Contractor License And Workers Compensation Insurance – Form Over Substance?
One issue which is arising more regularly in litigation involves otherwise licensed contractors who, do not have Workers’ Compensation Insurance. This pitfall can have disastrous consequences to the contractor party. Unless the contractor is exempt from having Workers’ Compensation Insurance, its failure to maintain such insurance results in an automatic suspension of its license (California Business & Professions Code Section 7125.2).
California Business & Professions Code section 7125.2 states in pertinent part:
“The failure of a licensee to obtain or maintain workers’ compensation insurance coverage, if required under this chapter, shall result in the automatic suspension of the license by
operation of law in accordance with the provisions of this section…”
The key elements here are (1) obtain or maintain, basically requiring the contractor to provide workers’ compensation insurance and then a duty to maintain the coverage. The other important element noted above is (2) the fact that the suspension of the license occurs by “operation of law,” meaning that the contractor does not have to be caught. If/when a contractor is caught without workers’ compensation insurance, the suspension of the license will occur automatically, retroactive to the date of non-coverage.
There are two key cases involving a contractor’s failure to maintain workers’ compensation insurance that illustrate the need to obtain and maintain such insurance. Wright v. Isaak (2007) 149 Cal.App.4th 1116 and Loranger v. Jones (2010) 184 Cal.App.4th 847.
Wright involved the automatic suspension of a contractor’s license for failure to obtain workers’ compensation insurance. The court in Wright concluded that a contractor intentionally and significantly underreported payroll to the State Compensation Insurance Fund to avoid the obligation to obtain workers’ compensation insurance, thus triggering the automatic suspension under Section 7125.2 by operation of law.
In Loranger, the court considered whether a licensed contractor who had unknowingly used an unlicensed subcontractor was subject to Section 7031 sanctions because of an automatic suspension under Section 7125.2. Unlike Wright, the court concluded that under its set of facts there was no automatic suspension of the contractor’s license.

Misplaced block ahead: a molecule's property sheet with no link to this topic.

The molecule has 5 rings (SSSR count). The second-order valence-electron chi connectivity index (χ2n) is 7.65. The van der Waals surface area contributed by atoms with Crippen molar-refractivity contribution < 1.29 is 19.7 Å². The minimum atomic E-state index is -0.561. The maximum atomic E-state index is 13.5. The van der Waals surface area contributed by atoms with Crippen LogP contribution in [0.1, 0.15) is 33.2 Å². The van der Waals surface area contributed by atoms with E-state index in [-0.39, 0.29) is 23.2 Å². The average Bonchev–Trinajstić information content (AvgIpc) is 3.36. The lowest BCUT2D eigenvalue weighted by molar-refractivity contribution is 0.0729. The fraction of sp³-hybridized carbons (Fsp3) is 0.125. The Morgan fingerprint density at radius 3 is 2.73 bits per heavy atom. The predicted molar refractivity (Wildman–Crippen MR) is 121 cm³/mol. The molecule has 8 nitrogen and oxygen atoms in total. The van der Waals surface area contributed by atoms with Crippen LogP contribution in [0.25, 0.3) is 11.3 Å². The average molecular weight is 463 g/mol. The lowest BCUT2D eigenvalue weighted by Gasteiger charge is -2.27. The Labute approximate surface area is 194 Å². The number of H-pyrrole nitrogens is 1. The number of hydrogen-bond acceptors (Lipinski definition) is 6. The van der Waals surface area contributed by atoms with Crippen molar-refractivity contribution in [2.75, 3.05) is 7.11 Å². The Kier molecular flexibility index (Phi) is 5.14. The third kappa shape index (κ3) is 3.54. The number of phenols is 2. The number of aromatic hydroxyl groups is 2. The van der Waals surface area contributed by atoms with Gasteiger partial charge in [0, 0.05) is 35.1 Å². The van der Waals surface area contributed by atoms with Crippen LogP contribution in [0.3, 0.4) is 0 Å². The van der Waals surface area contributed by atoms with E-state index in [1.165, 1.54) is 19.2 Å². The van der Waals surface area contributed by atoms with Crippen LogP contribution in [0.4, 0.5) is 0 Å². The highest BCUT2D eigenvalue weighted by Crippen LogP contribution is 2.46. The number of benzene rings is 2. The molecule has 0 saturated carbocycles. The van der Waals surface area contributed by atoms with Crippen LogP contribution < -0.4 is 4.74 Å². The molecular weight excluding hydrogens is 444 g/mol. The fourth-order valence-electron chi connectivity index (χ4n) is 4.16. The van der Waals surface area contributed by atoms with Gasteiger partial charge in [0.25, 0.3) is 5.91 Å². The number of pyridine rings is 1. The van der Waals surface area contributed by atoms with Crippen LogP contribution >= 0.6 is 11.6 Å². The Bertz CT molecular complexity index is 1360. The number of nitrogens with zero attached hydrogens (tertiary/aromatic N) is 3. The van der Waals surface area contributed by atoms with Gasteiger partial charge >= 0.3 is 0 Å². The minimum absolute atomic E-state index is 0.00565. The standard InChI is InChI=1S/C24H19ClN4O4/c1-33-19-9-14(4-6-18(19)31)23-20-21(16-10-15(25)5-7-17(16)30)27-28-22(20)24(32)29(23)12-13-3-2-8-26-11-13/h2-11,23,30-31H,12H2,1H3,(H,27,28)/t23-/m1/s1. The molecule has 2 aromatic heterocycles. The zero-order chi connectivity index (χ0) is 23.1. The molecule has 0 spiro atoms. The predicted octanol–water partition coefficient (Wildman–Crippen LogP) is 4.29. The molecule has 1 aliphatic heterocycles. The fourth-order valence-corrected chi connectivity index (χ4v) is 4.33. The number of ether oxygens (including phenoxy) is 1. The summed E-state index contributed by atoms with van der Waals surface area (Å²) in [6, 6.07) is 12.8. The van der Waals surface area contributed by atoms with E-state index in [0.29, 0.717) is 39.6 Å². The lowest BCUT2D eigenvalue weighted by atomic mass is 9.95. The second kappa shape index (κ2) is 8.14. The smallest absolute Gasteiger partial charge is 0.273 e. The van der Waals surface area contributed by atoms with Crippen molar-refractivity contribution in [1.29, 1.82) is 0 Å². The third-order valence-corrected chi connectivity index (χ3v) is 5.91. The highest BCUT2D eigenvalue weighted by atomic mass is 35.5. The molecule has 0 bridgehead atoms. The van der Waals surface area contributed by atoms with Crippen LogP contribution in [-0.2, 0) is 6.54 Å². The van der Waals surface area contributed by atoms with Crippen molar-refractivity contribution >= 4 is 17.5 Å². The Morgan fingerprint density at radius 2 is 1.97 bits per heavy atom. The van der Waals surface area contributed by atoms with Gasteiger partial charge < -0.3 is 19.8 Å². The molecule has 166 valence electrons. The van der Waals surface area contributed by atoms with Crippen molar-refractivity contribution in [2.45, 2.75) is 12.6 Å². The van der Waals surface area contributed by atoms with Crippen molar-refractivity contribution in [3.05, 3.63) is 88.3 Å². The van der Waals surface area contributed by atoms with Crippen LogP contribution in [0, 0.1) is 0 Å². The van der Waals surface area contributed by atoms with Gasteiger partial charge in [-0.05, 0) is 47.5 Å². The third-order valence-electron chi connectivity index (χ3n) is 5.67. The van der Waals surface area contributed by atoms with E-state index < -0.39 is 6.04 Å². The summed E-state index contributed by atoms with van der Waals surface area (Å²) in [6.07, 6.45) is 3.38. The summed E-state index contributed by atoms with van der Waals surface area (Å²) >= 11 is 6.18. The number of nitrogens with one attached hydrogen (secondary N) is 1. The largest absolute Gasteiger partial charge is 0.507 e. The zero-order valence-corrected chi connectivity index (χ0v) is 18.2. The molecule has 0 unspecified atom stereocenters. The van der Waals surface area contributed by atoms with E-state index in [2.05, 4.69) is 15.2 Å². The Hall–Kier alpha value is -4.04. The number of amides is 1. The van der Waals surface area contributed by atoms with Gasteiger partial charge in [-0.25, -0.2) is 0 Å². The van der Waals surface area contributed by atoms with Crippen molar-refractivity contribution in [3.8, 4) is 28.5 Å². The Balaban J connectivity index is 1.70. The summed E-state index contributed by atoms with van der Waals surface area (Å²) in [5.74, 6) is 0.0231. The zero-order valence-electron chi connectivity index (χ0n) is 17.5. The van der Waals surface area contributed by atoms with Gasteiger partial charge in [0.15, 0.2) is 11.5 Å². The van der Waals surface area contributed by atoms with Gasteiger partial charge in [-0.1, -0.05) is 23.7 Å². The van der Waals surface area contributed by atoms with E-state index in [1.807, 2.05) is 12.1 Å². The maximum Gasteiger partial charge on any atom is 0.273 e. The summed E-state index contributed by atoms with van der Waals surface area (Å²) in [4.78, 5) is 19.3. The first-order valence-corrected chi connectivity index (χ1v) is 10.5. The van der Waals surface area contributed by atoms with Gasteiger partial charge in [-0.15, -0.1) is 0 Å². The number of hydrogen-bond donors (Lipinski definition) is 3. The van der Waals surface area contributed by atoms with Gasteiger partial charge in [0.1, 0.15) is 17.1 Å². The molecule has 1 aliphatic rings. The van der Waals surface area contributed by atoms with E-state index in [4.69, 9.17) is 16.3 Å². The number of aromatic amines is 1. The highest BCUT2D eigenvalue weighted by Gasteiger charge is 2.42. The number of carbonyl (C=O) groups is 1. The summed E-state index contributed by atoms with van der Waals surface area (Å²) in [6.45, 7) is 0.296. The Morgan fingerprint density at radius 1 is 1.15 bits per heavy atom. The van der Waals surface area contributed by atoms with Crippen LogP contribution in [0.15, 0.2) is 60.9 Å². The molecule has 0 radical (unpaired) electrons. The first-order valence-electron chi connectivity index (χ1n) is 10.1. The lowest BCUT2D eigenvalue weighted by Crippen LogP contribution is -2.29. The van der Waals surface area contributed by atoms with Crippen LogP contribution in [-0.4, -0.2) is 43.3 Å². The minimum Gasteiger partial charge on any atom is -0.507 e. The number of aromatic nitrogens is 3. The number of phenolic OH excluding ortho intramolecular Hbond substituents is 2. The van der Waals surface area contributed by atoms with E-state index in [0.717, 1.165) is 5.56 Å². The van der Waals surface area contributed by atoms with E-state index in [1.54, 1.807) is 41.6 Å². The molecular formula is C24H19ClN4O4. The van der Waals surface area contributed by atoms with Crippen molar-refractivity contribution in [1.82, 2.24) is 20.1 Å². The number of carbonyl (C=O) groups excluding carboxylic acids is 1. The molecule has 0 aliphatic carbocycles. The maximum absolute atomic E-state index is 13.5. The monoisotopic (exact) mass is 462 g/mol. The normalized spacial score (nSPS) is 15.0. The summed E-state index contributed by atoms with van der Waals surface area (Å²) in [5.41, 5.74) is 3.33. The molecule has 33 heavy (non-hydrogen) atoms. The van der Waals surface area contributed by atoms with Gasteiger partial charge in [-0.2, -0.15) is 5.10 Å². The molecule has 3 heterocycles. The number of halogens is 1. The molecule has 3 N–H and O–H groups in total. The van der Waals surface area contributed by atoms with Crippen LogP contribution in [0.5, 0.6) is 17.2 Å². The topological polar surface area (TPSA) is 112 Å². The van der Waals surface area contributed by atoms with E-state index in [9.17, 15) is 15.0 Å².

Loranger, the contractor, had sued the homeowners for failure to pay Loranger for construction work at their home. The homeowners cross-complained for breach of contract, arguing the work was not performed in a good and workmanlike manner. At trial, it was determined Loranger did not check the license status of the electrical subcontractor who had been unlicensed for a time. It was also determined Loranger used unlicensed individuals to help with some construction work at the residence.
At the close of Loranger’s case, the homeowners moved for directed verdict, citing Wright. The homeowners argued Loranger hired unlicensed subcontractors, these subcontractors were de facto employees and, because workers compensation was not afforded for those subcontractors, Loranger’s license was therefore automatically suspended. The homeowners further argued this barred Loranger from recovery and required Loranger to disgorge the monies already paid to Loranger for the construction work. The trial court concluded there were insufficient grounds for directed verdict because Loranger had testified he was licensed and insured and thus, denied the homeowners’ motion.
The homeowners argued on appeal Loranger’s use of an unlicensed subcontractor caused its license during construction to be automatically suspended, and Loranger therefore forfeited the right to maintain an action for damages. Finding Wright distinguishable, the appellate court rejected the homeowners’ arguments, stating “the limited facts before the court strongly suggest the contractor in Wright did not have and never had a policy of workers’ compensation insurance, that he intentionally underreported the wages he was paying and that he did so to be excluded from the requirement of obtaining such insurance.”
Contractors need to abide by and closely adhere to the requirement for Workers’ Compensation Insurance. This type of compliance can be complicated and contractors should get legal advice when making such decisions.
ABOUT THE AUTHOR: David Ramirez is a Senior Counsel at TYSON & MENDES, LLP, and primarily represents clients in complex litigation, including construction defect, insurance law, property disputes, and product liability. Mr. Ramirez was recently named as a “Top Lawyer” in California for “Litigation” in the March 2014 issue of American Lawyer Media.
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